California’s High Capital Gains Tax Rate Contributes to the State’s Housing Shortage

California has it all – a vibrant and dynamic economy, stunning beaches, picturesque hiking trails, and world-class natural wonders such as Yosemite and Big Sur. The primary recurring drawbacks often associated with the state are its high taxes and housing prices. Yet, few have fully analyzed the strong correlation between these two significant challenges in our state. This article explores the direct relationship between higher taxes and lower housing supply, and discusses creative solutions that would stimulate more housing development in California.

A single-family home in Silicon Valley is becoming an increasingly scarce commodity with each passing year. In 2005, the earliest year for which statistics are available, there were 23,087 single-family homes sold in Santa Clara County. By 2023, this number has dwindled to just 8,496, marking a staggering 63% drop in sales volume. Notably, this decline occurred amidst a population growth of over 12% in the county. Despite the alarming nature of these figures, the trend of declining home supply for sale is expected to persist unless California or the federal government lowers the taxes due when selling your home.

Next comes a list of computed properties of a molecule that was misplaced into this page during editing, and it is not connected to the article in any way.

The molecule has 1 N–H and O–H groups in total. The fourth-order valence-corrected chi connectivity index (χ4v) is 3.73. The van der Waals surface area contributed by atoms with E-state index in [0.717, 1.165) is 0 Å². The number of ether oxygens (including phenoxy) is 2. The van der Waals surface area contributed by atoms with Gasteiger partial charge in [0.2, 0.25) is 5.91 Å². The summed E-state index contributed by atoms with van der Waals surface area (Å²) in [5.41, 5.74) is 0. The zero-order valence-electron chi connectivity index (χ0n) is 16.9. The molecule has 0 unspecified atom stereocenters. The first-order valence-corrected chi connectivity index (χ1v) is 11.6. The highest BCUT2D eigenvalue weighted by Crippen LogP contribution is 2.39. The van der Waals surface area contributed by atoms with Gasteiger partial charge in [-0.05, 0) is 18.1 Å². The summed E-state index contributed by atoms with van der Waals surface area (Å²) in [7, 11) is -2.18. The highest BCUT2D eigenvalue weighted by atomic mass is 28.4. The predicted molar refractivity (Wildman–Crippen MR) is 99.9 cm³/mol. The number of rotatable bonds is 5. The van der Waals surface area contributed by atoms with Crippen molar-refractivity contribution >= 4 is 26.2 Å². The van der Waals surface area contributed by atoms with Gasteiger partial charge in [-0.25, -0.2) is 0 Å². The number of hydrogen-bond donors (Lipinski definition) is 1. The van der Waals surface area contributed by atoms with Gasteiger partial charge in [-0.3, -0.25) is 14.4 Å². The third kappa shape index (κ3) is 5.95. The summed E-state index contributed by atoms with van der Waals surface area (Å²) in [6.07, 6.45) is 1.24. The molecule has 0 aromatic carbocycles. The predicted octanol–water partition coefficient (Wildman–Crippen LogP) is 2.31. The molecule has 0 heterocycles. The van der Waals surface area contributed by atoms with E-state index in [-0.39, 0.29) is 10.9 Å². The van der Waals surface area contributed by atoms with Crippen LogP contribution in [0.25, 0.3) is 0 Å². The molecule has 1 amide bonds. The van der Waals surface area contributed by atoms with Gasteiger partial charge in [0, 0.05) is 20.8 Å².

What has led to such a momentous decline in the supply of single-family homes in California, and especially in Silicon Valley? The primary reason is the staggering amount of capital gains tax sellers will recognize upon selling. While there are other impediments contributing to the reluctance to sell, capital gains tax is generally the major deterrent for many sellers considering selling their homes at this time.

Although federal capital gains tax applies nationwide, Californians pay the most state tax by far. This is due to having the highest state capital gains rate in the nation at 13.3%, coupled with the most substantial appreciation of any region. Consequently, several of my long-term clients have faced taxes on millions of dollars’ worth of capital gains at a combined rate of 37.1% (13.3% for California, plus 23.8% for Federal). I have also witnessed many clients opt not to sell their homes after learning about the significant capital gains taxes they would incur upon sale.